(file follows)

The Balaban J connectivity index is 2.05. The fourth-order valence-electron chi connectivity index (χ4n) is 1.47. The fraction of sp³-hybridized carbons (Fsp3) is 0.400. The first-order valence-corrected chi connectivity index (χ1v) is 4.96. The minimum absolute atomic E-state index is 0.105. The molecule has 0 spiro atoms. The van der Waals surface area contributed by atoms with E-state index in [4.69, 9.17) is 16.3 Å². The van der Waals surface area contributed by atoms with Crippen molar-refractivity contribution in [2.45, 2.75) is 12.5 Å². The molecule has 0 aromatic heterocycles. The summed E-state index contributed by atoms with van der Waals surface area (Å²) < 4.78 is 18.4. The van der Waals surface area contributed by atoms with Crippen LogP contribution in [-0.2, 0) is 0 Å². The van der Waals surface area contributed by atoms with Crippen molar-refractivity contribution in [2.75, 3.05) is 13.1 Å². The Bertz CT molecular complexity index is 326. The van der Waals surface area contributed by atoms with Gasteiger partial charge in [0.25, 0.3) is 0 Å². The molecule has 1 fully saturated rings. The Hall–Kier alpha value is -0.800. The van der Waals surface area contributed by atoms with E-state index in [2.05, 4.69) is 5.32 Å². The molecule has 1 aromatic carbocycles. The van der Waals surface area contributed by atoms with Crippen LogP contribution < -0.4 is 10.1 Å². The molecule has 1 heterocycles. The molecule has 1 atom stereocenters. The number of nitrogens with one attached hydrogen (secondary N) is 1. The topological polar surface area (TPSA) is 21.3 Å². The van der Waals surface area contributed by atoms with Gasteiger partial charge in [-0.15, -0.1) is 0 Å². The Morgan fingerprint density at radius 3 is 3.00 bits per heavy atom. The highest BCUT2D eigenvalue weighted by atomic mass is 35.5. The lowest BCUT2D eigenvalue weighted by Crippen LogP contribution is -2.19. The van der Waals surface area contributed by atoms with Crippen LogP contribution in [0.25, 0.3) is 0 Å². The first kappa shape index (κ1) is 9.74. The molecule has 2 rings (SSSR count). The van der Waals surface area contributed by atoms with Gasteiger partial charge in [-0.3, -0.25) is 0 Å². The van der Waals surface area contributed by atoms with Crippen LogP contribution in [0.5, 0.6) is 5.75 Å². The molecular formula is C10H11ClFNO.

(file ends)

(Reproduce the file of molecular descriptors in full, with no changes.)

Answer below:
The Balaban J connectivity index is 2.05. The fourth-order valence-electron chi connectivity index (χ4n) is 1.47. The fraction of sp³-hybridized carbons (Fsp3) is 0.400. The first-order valence-corrected chi connectivity index (χ1v) is 4.96. The minimum absolute atomic E-state index is 0.105. The molecule has 0 spiro atoms. The van der Waals surface area contributed by atoms with E-state index in [4.69, 9.17) is 16.3 Å². The van der Waals surface area contributed by atoms with Crippen molar-refractivity contribution in [2.45, 2.75) is 12.5 Å². The molecule has 0 aromatic heterocycles. The summed E-state index contributed by atoms with van der Waals surface area (Å²) < 4.78 is 18.4. The van der Waals surface area contributed by atoms with Crippen LogP contribution in [-0.2, 0) is 0 Å². The van der Waals surface area contributed by atoms with Crippen molar-refractivity contribution in [2.75, 3.05) is 13.1 Å². The Bertz CT molecular complexity index is 326. The van der Waals surface area contributed by atoms with Gasteiger partial charge in [0.25, 0.3) is 0 Å². The molecule has 1 fully saturated rings. The Hall–Kier alpha value is -0.800. The van der Waals surface area contributed by atoms with E-state index in [2.05, 4.69) is 5.32 Å². The molecule has 1 aromatic carbocycles. The van der Waals surface area contributed by atoms with Crippen LogP contribution < -0.4 is 10.1 Å². The molecule has 1 heterocycles. The molecule has 1 atom stereocenters. The number of nitrogens with one attached hydrogen (secondary N) is 1. The topological polar surface area (TPSA) is 21.3 Å². The van der Waals surface area contributed by atoms with Gasteiger partial charge in [-0.15, -0.1) is 0 Å². The Morgan fingerprint density at radius 3 is 3.00 bits per heavy atom. The highest BCUT2D eigenvalue weighted by atomic mass is 35.5. The lowest BCUT2D eigenvalue weighted by Crippen LogP contribution is -2.19. The van der Waals surface area contributed by atoms with Crippen LogP contribution in [0.25, 0.3) is 0 Å². The first kappa shape index (κ1) is 9.74. The molecule has 2 rings (SSSR count). The van der Waals surface area contributed by atoms with Gasteiger partial charge in [-0.3, -0.25) is 0 Å². The van der Waals surface area contributed by atoms with Crippen LogP contribution in [0.5, 0.6) is 5.75 Å². The molecular formula is C10H11ClFNO.